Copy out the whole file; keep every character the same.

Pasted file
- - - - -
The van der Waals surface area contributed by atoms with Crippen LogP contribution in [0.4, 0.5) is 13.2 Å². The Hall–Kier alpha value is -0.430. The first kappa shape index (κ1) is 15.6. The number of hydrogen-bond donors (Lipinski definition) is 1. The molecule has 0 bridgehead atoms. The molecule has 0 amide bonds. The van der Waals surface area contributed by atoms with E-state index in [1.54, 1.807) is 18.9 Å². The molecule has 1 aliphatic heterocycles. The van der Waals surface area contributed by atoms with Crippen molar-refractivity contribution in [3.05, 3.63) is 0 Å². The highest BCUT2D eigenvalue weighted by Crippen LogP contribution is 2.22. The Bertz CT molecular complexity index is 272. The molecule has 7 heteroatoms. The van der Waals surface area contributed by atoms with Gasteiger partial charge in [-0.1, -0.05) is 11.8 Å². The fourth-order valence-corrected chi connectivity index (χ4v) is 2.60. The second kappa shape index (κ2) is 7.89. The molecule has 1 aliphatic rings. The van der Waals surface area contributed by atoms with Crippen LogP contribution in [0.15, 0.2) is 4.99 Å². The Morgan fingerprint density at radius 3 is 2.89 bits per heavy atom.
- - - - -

The van der Waals surface area contributed by atoms with Crippen LogP contribution in [0.4, 0.5) is 13.2 Å². The Hall–Kier alpha value is -0.430. The first kappa shape index (κ1) is 15.6. The number of hydrogen-bond donors (Lipinski definition) is 1. The molecule has 0 bridgehead atoms. The molecule has 0 amide bonds. The van der Waals surface area contributed by atoms with E-state index in [1.54, 1.807) is 18.9 Å². The molecule has 1 aliphatic heterocycles. The van der Waals surface area contributed by atoms with Crippen molar-refractivity contribution in [3.05, 3.63) is 0 Å². The highest BCUT2D eigenvalue weighted by Crippen LogP contribution is 2.22. The Bertz CT molecular complexity index is 272. The molecule has 7 heteroatoms. The van der Waals surface area contributed by atoms with Gasteiger partial charge in [-0.1, -0.05) is 11.8 Å². The fourth-order valence-corrected chi connectivity index (χ4v) is 2.60. The second kappa shape index (κ2) is 7.89. The molecule has 1 aliphatic rings. The van der Waals surface area contributed by atoms with Crippen LogP contribution in [0.15, 0.2) is 4.99 Å². The Morgan fingerprint density at radius 3 is 2.89 bits per heavy atom.